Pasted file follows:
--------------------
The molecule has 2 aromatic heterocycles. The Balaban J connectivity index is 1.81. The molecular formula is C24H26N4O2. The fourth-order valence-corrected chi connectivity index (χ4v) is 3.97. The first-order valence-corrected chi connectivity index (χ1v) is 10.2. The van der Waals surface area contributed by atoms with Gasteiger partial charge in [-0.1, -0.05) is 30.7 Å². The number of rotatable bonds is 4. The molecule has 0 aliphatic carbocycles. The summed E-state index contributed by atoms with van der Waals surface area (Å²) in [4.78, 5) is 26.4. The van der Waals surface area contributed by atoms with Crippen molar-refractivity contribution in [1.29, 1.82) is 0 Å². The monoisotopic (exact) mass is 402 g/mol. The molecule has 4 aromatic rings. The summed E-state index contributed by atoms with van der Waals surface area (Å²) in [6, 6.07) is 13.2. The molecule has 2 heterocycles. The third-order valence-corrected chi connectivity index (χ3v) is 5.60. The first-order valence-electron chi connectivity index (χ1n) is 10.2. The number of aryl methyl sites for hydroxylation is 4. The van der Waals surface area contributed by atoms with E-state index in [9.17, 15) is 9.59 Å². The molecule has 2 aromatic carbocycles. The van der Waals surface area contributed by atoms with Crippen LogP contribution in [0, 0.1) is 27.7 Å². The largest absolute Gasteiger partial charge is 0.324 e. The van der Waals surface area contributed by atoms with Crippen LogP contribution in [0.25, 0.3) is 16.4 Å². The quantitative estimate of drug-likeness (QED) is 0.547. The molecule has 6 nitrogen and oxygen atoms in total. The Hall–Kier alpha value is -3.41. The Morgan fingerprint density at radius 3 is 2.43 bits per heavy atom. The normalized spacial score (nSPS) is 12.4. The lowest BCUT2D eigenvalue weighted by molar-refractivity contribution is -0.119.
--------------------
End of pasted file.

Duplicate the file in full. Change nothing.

The molecule has 2 aromatic heterocycles. The Balaban J connectivity index is 1.81. The molecular formula is C24H26N4O2. The fourth-order valence-corrected chi connectivity index (χ4v) is 3.97. The first-order valence-corrected chi connectivity index (χ1v) is 10.2. The van der Waals surface area contributed by atoms with Gasteiger partial charge in [-0.1, -0.05) is 30.7 Å². The number of rotatable bonds is 4. The molecule has 0 aliphatic carbocycles. The summed E-state index contributed by atoms with van der Waals surface area (Å²) in [4.78, 5) is 26.4. The van der Waals surface area contributed by atoms with Crippen molar-refractivity contribution in [1.29, 1.82) is 0 Å². The monoisotopic (exact) mass is 402 g/mol. The molecule has 4 aromatic rings. The summed E-state index contributed by atoms with van der Waals surface area (Å²) in [6, 6.07) is 13.2. The molecule has 2 heterocycles. The third-order valence-corrected chi connectivity index (χ3v) is 5.60. The first-order valence-electron chi connectivity index (χ1n) is 10.2. The number of aryl methyl sites for hydroxylation is 4. The van der Waals surface area contributed by atoms with E-state index in [9.17, 15) is 9.59 Å². The molecule has 2 aromatic carbocycles. The van der Waals surface area contributed by atoms with Crippen LogP contribution in [0, 0.1) is 27.7 Å². The largest absolute Gasteiger partial charge is 0.324 e. The van der Waals surface area contributed by atoms with Crippen LogP contribution in [0.25, 0.3) is 16.4 Å². The quantitative estimate of drug-likeness (QED) is 0.547. The molecule has 6 nitrogen and oxygen atoms in total. The Hall–Kier alpha value is -3.41. The Morgan fingerprint density at radius 3 is 2.43 bits per heavy atom. The normalized spacial score (nSPS) is 12.4. The lowest BCUT2D eigenvalue weighted by molar-refractivity contribution is -0.119.